Covent Garden - The Royal Opera House in Bow Street.
Edgware - Edgware High Street’s War Memorial stands in front of “Handel’s Smithy”, a former Blacksmith’s, the hammering from which is said to have inspired Handel to write The Harmonious Blacksmith. The pictured smithy was reconstructed in the 1920s,
Elephant & Castle - The area was named after the pictured pub and this was adopted as the station’s name.
Euston - The famous station arch that was demolished in 1962 to make way for the development of central London’s ugliest station.
Great Portland Street - Broadcasting House, home of the BBC, the first broadcast from here was in March 1932 and the building opened to the public in May of the same year.
Green Park - A view south along the Broad Walk with part of the Queen Victoria Memorial in the distance.
Hammersmith - Boats on the Thames, downstream of Hammersmith Bridge, probably at Fulham Reach Boat Club or at least close by with the twin peaks of Harrod’s Furniture Depository in the distance.
Highgate - The domes of St Joseph’s Catholic Church can be seen in this view up Highgate Hill.
Holland Park - Much of Holland Park, apart from the Park itself, looks like this image. Affluent but anonymous tree lined residential streets. Nowadays, behind closed doors, residents rejoice in their lateral apartments.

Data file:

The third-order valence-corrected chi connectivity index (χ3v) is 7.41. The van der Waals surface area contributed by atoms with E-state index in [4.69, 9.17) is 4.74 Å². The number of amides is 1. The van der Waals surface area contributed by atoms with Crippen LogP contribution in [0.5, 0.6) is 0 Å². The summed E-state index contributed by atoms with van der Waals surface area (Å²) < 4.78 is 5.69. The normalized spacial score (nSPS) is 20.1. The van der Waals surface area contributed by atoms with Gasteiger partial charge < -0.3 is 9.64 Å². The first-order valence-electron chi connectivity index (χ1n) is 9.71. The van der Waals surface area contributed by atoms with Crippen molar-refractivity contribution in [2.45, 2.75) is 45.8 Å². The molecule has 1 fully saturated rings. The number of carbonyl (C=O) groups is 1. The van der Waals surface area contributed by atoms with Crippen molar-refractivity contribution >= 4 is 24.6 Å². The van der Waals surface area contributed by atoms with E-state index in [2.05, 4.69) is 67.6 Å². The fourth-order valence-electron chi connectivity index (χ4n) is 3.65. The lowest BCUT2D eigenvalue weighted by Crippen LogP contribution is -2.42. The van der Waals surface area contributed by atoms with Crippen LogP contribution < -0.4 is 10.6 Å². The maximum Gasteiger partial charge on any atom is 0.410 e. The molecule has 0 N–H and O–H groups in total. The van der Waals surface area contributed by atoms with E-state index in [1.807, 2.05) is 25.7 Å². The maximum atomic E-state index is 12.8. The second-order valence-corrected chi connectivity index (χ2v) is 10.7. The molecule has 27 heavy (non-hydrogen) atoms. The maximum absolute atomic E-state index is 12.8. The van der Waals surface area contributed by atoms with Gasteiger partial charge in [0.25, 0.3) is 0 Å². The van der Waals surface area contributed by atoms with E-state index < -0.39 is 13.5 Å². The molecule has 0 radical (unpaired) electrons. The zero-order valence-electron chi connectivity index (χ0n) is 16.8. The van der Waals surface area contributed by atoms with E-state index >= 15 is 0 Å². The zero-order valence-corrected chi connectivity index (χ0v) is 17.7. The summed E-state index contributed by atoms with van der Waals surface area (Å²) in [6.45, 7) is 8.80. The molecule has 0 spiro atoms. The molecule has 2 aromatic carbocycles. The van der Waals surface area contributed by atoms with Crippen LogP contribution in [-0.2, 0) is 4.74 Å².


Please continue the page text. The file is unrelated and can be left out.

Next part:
Holloway Road - “Holloway Castle” HMP Holloway. From 1903-2016 famously a women’s prison, the largest in Europe. The station had the world’s first spiral escalator. It was never used by the public. You can what remains of see it on a tour of London Transport Museum’s Acton Depot.
Hyde Park Corner - Decimus Burton’s 1820s/30s screen and entrance to Hyde Park.
Kensal Green - The Upper, Royal or Victoria Gate entrance to Kensal Green Cemetery, just a little east of the station.
Kensington High Street - Kensington Palace before the remodelled drive and without the railings and gates of today, the statue of William III remains in situ.
Kew Gardens -The Lion Gate at The Royal Botanic Gardens Kew
Knightsbridge - Harrod’s, “Omnia Omnibus Ubique – All Things for All People”. Its shelves were no doubt brimming with pins and elephants at the time.
Lambeth North - Lambeth Palace viewed from Lambeth Bridge.
Liverpool Street - An exterior view of the station with the roadway leading down to the platforms. Liverpool Street is one of London’s most architecturally confusing stations. The most recent rebuilding of much of the station was finished in 1990 but the pastiche of old and new materials and styles employed makes it hard for me to get a sense of, and accurately place, many elements.
Maida Vale - Close to Little Venice. The photographer is looking north-east along the Regent’s Canal as it passes between Blomfield Road to the left and Maida Avenue to the right.
Mansion House - A view of the nearby Bank of England. Much of the old BoE was demolished in 1925, this facade was retained and given seven new figures by Charles Wheeler. The central sculpture in the pediment is “The Old Lady of Threadneedle Street” and the six statues below (architectural supports or Telamons) were all carved in situ by Charles Wheeler in 1930.